top of page

The Future of The Herald

A side view of a maroon newspaper box; centered white text that reads ", The Meredith Herald" in white
Photo by Grayson Morris

Today, Sept. 21, marks The Meredith Herald’s first print edition of the 2022-23 school year. Like many things at Meredith, The Herald has recently changed—and many of our readers have noticed. We’d like to take this time to formally reintroduce ourselves to the campus community on our terms.

At its core, The Herald is a news source. We often cover on-campus events such as Cornhuskin’ or club activities, but also cover news from the surrounding area. According to the Student Handbook, The Herald is “a vehicle for keeping the community informed and a permanent record of events that occur at Meredith.”

Every year, our staff reflects on what news means to us. News isn’t only defined by the summation of events—it also includes documenting changes at Meredith and amplifying students’ voices throughout that process.

The Herald has experienced a notable shift in coverage, moving from events-based articles to more student-issue-oriented ones.

Articles about Meredith’s general education requirements; student worker wages; gendered language on campus and in admissions; COVID-19 policies; accessibility issues; inconsistent treatment by campus security and more have documented ongoing conversations on campus and shed light on ones previously had in private.

The Herald isn’t new to this kind of coverage. Formerly called The Twig, Meredith’s student newspaper is often used to research Meredith’s history. Researchers pull from op-eds and articles to gauge the campus climate and determine what was considered significant at the time.

During the Spring of 2022, three Meredith students—Hayden Howlett, Inaya Rivera and Landt Smith—worked with Dr. Fountain and the Archives Department to further examine the history of Meredith.

A statement from the editor in chief titled "Twigs Start Fires" from April 25, 1968
Photo courtesy of the Meredith College Archives

One striking finding was an issue of The Herald (called The Twig at the time) from April 25, 1968 when Meredith was considering integration. The Twig published two supporting and two opposing student opinions about the topic.

At the time, it was rare for students to share what they thought about the decisions of the College. The editor in chief at the time wrote that “students are the news” and that The Twig would “bring student concerns…to the attention of faculty, administration and other students.”

However revolutionary these articles were for their time, they lacked one crucial thing—perspective.

The Herald’s efforts to include student voices at that time were not extended to everyone. There were no articles that actually had the experience of the first Black students on campus or even acknowledged the significance of their presence.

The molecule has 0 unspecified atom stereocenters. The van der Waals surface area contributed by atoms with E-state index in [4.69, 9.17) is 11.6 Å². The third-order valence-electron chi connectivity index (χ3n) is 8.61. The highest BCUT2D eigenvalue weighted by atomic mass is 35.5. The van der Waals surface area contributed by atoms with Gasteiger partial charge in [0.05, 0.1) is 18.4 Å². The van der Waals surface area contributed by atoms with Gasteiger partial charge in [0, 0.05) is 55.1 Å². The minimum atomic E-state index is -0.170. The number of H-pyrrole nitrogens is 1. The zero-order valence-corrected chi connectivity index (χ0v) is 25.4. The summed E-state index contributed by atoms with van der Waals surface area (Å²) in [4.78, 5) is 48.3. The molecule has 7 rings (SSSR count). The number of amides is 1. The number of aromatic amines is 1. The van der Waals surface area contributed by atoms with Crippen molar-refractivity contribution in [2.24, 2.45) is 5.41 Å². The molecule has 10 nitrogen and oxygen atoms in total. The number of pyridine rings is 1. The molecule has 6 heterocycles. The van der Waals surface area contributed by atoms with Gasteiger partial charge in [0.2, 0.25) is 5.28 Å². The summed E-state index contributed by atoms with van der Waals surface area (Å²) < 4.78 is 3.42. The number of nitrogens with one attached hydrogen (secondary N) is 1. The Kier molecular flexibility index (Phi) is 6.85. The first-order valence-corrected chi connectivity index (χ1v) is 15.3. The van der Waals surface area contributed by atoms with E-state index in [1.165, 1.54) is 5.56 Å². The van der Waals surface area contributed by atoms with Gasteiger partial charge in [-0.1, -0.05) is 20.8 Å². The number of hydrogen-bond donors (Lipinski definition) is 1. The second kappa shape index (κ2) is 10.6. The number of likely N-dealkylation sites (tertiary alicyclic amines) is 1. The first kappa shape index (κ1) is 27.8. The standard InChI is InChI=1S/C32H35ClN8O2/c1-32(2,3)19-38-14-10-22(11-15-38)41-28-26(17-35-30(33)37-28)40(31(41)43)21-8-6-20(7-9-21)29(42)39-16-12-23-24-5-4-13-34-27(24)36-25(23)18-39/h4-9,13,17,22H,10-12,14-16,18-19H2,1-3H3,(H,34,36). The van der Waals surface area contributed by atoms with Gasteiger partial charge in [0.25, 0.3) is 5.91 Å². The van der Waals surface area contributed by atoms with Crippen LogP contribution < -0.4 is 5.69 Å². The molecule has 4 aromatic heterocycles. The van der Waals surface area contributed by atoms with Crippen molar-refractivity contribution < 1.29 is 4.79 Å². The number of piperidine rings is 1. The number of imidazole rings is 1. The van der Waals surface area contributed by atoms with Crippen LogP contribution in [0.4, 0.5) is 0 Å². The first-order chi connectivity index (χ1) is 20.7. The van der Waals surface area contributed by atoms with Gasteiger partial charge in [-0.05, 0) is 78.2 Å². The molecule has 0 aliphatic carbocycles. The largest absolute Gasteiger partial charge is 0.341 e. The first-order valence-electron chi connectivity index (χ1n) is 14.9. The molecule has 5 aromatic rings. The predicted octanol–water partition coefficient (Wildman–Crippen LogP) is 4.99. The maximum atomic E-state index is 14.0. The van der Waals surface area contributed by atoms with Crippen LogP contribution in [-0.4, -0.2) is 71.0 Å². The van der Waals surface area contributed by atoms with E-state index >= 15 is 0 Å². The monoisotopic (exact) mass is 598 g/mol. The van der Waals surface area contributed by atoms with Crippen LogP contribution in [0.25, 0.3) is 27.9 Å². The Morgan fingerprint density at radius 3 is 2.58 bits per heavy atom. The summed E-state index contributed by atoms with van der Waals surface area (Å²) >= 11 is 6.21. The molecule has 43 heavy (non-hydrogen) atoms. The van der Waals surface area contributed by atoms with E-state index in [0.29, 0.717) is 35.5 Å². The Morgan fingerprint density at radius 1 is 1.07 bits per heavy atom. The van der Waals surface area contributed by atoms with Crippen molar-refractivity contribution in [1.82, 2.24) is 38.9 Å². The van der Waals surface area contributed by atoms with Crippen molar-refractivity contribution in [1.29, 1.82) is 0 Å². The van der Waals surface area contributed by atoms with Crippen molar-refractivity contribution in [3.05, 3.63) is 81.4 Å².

During the summer of 2020, The Herald entered a period of coverage that worked to capture student voices. Students commented on how meaningful it was to read stories relaying their experiences. It was significant for underrepresented students to have their problems formally written about.

The Herald is proud of expanding its coverage. But the truth is, this wasn’t something that could genuinely be celebrated.

Whether intentional or not, students were telling The Herald that they felt their voices hadn’t mattered to the publication.

That’s our purpose this year—to shine a light in the darkness that is exclusion on campus. This doesn’t just mean exclusion from Meredith as an institution—this means exclusion from coverage.

Lacking coverage means that integral parts of Meredith’s history are excluded. There are groups on campus that deserve to be part of Meredtih’s story. They deserve long-lasting recognition.

Groups like Angels for Disability Advocacy have fought against ableist policies and practices on campus.

Groups like the Black Student Union pushed Meredith’s administration to release an apology statement for their response to the Black Lives Matter movement during the summer of 2020.

Groups like Queer Space work tirelessly for more inclusive language for trans, non-binary and queer students.

Groups like Angeles Latinas advocate for Latine students on campus.

Student journalism isn’t supposed to be stagnant—it’s meant to reflect the voices of those on campus. And their voices are loud.

As a staff, The Herald is committed to seeking out the untold stories of our community. We’ve made ourselves more available to readers on our website by including the emails of our Editorial Board and a Submit-A-Tip section. We’re also creating positions to examine our publication process and make improvements where needed.

New staff members passionate about telling a story are always welcome, regardless of experience level. The Herald looks forward to working with the Meredith community this year and hopes you’ll continue to engage with our content.

By Aminah Jenkins, Editor in Chief


Recent Posts

See All

New LEAD Program at Meredith

Meredith College News announced a new leadership program on Monday, Apr. 8. According to Emily Saylor, Assistant Director of Student Leadership and Service (SLS), LEAD MC “centers the Social Change Mo


bottom of page